'Celebrity is a mask that eats into the face. As soon as one is aware of being 'somebody,' to be watched and listened to with extra interest, input ceases, and the performer goes blind and deaf in his overanimation. One can either see or be seen.' - John Updike
t was a cold and dark evening in January and he was sitting in the restaurant at Carton House. We'd had our dinner interrupted twice by diners requesting his autograph but his mind was jumbled with questions and doubt.
Surgery had robbed him of the November internationals and the two pivotal Heineken Cup games against Clermont. Declan Kidney had stood him down as Ireland captain and replaced him with Jamie Heaslip. His sponsor, O2, had filmed a new ad in Wicklow and offered the lead to Jonathan Sexton.
It had been a bad winter for Brian O'Driscoll. He felt vulnerable and sore.
The 2013 Six Nations Championship was imminent and as they gathered in Carton House to prepare for the opening game in Wales, nothing stung more than the inclusion in the 39-man squad of a young, fresh-faced centre from Connacht.
Robbie Henshaw was six years old when O'Driscoll had made his debut for Ireland and was just a year out of school.
"Do you realise how old that makes me feel?" O'Driscoll laughed. "I mean . . . What do we have in common? What are we supposed to talk about? 'How did you get on in the Leaving?'"
I smiled and pretended I understood but, to be honest, I was struggling.
'Who's Robbie Henshaw?' I wondered.
We know now.
It's been a busy week for Irish rugby's new poster boy. On Tuesday he was on the Six-One news launching the Aviva Health Schools' Fitness Challenge; on Wednesday he held the back page of the Irish Independent ('Ireland's midfield battle hots up as Henshaw admits 'I want to play no 13') and a double-page feature inside; and on Friday he was the man we tuned in to watch when Connacht played Edinburgh at the Sportsground.
Okay, so that didn't quite work out.
He's 21 now, and pretty much nailed-on to start his first Six Nations for Ireland at outside centre. That was, of course, O'Driscoll's position when he started his first Five Nations campaign in February 2000. And he was also 21. And will we ever forget the 'Big O' that year against France and those three tries that transformed his life?
He has always rejected that, and spat the dummy once when the subject was raised: "Oh Jaysus!"
"How do I interpret 'Oh Jaysus?'" I asked.
"Well, I've done multiple interviews about it before but . . ."
He paused and thought about it for a moment: "What do you want to know?"
"I want to know about 'Oh Jaysus?'"
"It's my second most-talked-about thing after that fucking spear tackle, that's the 'Oh Jaysus,' he replied. "And okay, it's easier to talk about than the spear tackle obviously, because it was a great day and it definitely changed my life but . . ."
"You're tired of it," I suggested.
"No, it's just . . . it always comes back to those French tries - everything! It's always, 'Ah, that's when it all kicked off.' No it wasn't. It was the start of a different life for me, for sure, but I was motoring along nicely before that."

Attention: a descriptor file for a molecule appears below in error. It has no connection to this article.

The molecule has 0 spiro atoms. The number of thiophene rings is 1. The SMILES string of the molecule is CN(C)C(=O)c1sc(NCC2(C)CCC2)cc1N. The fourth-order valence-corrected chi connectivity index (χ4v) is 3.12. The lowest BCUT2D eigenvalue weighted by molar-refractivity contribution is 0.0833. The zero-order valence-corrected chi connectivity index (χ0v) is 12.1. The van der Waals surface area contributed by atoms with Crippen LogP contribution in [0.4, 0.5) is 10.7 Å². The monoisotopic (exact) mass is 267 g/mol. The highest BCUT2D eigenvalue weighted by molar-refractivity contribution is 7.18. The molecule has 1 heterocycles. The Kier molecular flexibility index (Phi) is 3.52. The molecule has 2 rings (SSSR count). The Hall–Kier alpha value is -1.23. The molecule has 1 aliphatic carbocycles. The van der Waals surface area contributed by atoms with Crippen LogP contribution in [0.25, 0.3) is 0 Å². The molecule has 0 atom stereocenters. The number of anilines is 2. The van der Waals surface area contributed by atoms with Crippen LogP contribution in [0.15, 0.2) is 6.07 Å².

The nuts and bolts of fame have always interested me.
In the summer of '81, when I was 19 years old and dreamt only of winning bike races, I travelled to Waterford for the National Road Race Championships. Stephen Roche was a spectator that day. Six months before, he had made a sensational debut in Corsica as a professional and had returned for a brief visit in a gleaming white Peugeot (his sponsor) adorned with his name and a drop-dead gorgeous blonde wearing an outrageous mini-skirt.
We were two or three laps into the race when I spotted them by the side of the road and the scent was intoxicating. I thought: 'Wow! You absolute legend.' I wanted to be 'seen' like Stephen Roche; I wanted a car with my name on the doors and a blonde who turned heads.
It never quite worked out but I often wonder how I'd have survived it; if I'd have survived it; it's what interests me most about O'Driscoll. He got the cars and the girls and spent over a decade in our spotlights but was rarely seen. And his edge was never blunted.
We've read his diaries and his books and seen all the DVDs but the mystery prevails:
Who is he?
Who knows him?
What made him?
What drove him?
Maybe Henshaw knows.
"(Brian) was invaluable; his experience with me. He just took me aside, one-to-one coaching and more so mentoring," he told Ruaidhri O'Connor last week. "We'd sit down and have a coffee or sit down over the laptop and have a look at video analysis of training and then he'd shoot me a couple of texts for this season in terms of how the 13 role is done and how it's been going. He's been really good and he's helped me a lot."
We're learning more about Robbie Henshaw. He's got the agent and the sponsors, the talent and the looks and has started to play the celebrity game.
Rice or Pasta?
Fruit or Veg?
Ice cream or chocolate?
Cinema or DVD?
Netflix or cable?
Facebook or LinkedIn?
Twitter or WhatsApp?
iPhone or Android?
Beef or Salmon?
In or out?
The Wire or The Bill?
Chips or crisps?
McDonald's or Burger King?
Up or down?
Sun or slopes?
Harry Potter or Luke Skywalker?
Neighbours or Home and Away?
"Home and Away."
Fish or Chips?
Wax or gel?
But the real game will be harder. How many times will he play for Ireland? How many years will he play? How does any kid follow an act like O'Driscoll?
We wish him well.
Sunday Indo Sport